Stories & News
One of my most favorite places in the world is Bandelier National Monument in New Mexico, with its ancient cliff dwellings and kivas.
Although the pueblos at Bandelier date back about 500 years, archaeological evidence indicates that the area has been inhabited for about 10,000 years. Apart from the main pueblos is a lesser known area known as Tsankawi (translates roughly to “cactus gap”).
To ascend to the ruins of the Tsankawi pueblo, one takes an ancient, winding footpath up the rocky slope of a mesa. In places, the path is carved over a foot deep into stone from centuries of people walking these paths. In other places, one can see the indentations of feet into the stone, which one can use to traverse the steepest areas of rock.
What I love about this area is that it reminds me that in life, we often walk in the paths laid out by others and in doing so, continue to build a path for those who come after us. Walking these paths is simultaneously honoring those whose walks etched the way into the stone and further establishing the path for those who walk after us. That the paths laid by others are at times more pronounced when the climb becomes more arduous, through treacherous and slippery rock slopes, is no coincidence.
I recognize that our ability to realize this new purpose plan is only possible because of the work done over the years — work that has established the footing we now use to create new paths.
When I joined Health Forward Foundation, I had just completed 20 years of working in the philanthropic sector with three foundations. I joined Health Forward as it embarked on a new path laid out in its purpose plan.
Although this work sets a new course for the foundation, and I am excited to be a part of this effort as vice president of strategy, learning, and communication, I recognize that our ability to realize this new purpose plan is only possible because of the work done over the years — work that has established the footing we now use to create new paths.
Learning for work focused on change at the system and community level is often what I consider pathway learning. That is, for complex and long-standing issues, it takes time to truly see the impact of work to address these issues, and what we often learn is based on indicators of progress along the pathway toward change.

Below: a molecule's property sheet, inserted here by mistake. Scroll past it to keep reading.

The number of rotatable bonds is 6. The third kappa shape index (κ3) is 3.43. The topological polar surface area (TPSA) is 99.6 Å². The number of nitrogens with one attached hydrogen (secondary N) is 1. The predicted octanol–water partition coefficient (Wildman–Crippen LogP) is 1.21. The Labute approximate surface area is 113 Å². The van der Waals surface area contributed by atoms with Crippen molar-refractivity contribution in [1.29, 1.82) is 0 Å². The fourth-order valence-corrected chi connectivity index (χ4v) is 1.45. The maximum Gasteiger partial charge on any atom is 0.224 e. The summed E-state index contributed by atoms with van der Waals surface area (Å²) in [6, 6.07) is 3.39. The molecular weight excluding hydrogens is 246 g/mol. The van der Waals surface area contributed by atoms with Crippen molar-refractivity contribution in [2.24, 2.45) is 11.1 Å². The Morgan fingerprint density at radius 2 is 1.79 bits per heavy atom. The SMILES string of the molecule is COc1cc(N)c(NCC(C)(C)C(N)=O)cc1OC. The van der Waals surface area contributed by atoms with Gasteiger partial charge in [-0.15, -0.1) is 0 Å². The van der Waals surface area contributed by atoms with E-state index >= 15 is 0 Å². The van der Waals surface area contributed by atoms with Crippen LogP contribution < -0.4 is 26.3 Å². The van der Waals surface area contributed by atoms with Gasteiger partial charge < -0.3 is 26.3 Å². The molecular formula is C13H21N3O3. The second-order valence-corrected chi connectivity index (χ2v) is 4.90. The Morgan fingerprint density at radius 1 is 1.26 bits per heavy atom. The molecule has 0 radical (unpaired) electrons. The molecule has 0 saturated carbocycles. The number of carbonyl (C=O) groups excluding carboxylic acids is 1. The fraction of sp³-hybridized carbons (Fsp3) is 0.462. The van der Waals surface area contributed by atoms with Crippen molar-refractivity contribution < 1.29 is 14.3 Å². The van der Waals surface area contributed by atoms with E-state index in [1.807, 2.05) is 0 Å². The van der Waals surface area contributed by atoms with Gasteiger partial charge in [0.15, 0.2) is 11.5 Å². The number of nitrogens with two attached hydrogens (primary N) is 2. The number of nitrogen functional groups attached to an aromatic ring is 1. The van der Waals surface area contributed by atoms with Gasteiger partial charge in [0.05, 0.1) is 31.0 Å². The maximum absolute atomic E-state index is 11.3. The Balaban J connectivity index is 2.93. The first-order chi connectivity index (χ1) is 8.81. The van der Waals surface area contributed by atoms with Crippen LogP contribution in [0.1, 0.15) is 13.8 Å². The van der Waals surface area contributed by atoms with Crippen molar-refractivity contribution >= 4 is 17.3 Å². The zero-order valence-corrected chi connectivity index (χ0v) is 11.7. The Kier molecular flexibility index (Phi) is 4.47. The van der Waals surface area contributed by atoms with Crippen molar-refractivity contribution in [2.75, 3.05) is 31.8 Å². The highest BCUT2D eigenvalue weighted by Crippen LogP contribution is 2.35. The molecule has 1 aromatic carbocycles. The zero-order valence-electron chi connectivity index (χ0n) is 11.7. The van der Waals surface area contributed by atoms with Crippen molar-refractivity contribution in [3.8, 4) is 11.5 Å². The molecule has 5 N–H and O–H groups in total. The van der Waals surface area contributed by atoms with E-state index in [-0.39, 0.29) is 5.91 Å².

Over the last year, Health Forward has taken significant steps toward building an inclusive health care workforce. This is just one example of pathway learning: the impact of this effort might not be seen for years but will leave a lasting impression on the health care landscape and on an individual’s personal wealth.
Pathway learning of complex and long-standing issues takes time to truly see the impact, and what we often learn is based on indicators of progress along the pathway toward change.
Ensuring that Black and Latino students access and achieve higher education focused on health careers will not only provide an inclusive health care workforce that will benefit their respective families and communities, but one that benefits the entire health care ecosystem. This is a big change that will develop gradually as students move through the educational system and enter the workforce. These careers should increase the students’ personal earnings and, ultimately, build wealth for future generations. As a first-generation college graduate, I know from personal experience the transformative impact of higher education.
Like the paths worn into the rock at Tsankawi, the work needed to build these efforts takes time, and takes many people walking in the same direction. I’m grateful and proud to be one of these people.
Watch: Eusebio introduces Health Forward’s Platform purpose area.
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